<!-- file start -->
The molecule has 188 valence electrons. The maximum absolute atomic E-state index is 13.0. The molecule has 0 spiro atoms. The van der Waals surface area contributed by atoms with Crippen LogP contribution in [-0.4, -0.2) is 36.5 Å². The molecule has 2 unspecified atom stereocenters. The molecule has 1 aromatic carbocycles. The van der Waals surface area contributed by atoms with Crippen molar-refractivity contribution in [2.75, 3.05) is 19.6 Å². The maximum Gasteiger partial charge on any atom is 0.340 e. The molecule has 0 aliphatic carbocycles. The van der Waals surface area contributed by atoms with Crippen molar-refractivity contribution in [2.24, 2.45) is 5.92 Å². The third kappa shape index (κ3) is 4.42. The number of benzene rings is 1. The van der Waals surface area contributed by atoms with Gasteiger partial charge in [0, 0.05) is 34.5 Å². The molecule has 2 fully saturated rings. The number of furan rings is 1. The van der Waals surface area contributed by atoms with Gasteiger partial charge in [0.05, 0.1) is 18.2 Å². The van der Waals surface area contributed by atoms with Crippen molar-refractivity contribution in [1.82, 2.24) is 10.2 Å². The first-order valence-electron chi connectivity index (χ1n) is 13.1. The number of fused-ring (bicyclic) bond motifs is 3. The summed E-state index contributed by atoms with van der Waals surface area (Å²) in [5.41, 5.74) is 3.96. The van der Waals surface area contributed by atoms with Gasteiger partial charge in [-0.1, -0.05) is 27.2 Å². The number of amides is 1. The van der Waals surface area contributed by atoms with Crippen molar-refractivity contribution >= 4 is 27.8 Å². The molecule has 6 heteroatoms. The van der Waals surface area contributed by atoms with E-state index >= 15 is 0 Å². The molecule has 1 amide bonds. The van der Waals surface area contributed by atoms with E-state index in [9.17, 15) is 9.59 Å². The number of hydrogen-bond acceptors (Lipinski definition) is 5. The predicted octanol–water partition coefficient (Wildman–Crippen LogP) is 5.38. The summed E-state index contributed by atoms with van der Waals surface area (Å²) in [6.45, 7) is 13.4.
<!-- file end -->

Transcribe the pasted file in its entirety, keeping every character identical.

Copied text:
The molecule has 188 valence electrons. The maximum absolute atomic E-state index is 13.0. The molecule has 0 spiro atoms. The van der Waals surface area contributed by atoms with Crippen LogP contribution in [-0.4, -0.2) is 36.5 Å². The molecule has 2 unspecified atom stereocenters. The molecule has 1 aromatic carbocycles. The van der Waals surface area contributed by atoms with Crippen molar-refractivity contribution in [2.75, 3.05) is 19.6 Å². The maximum Gasteiger partial charge on any atom is 0.340 e. The molecule has 0 aliphatic carbocycles. The van der Waals surface area contributed by atoms with Crippen molar-refractivity contribution in [2.24, 2.45) is 5.92 Å². The third kappa shape index (κ3) is 4.42. The number of benzene rings is 1. The van der Waals surface area contributed by atoms with Gasteiger partial charge in [0, 0.05) is 34.5 Å². The molecule has 2 fully saturated rings. The number of furan rings is 1. The van der Waals surface area contributed by atoms with Gasteiger partial charge in [0.05, 0.1) is 18.2 Å². The van der Waals surface area contributed by atoms with Crippen molar-refractivity contribution in [1.82, 2.24) is 10.2 Å². The first-order valence-electron chi connectivity index (χ1n) is 13.1. The number of fused-ring (bicyclic) bond motifs is 3. The summed E-state index contributed by atoms with van der Waals surface area (Å²) in [5.41, 5.74) is 3.96. The van der Waals surface area contributed by atoms with Gasteiger partial charge in [-0.1, -0.05) is 27.2 Å². The number of amides is 1. The van der Waals surface area contributed by atoms with Crippen molar-refractivity contribution >= 4 is 27.8 Å². The molecule has 6 heteroatoms. The van der Waals surface area contributed by atoms with E-state index >= 15 is 0 Å². The molecule has 1 amide bonds. The van der Waals surface area contributed by atoms with E-state index in [9.17, 15) is 9.59 Å². The number of hydrogen-bond acceptors (Lipinski definition) is 5. The predicted octanol–water partition coefficient (Wildman–Crippen LogP) is 5.38. The summed E-state index contributed by atoms with van der Waals surface area (Å²) in [6.45, 7) is 13.4.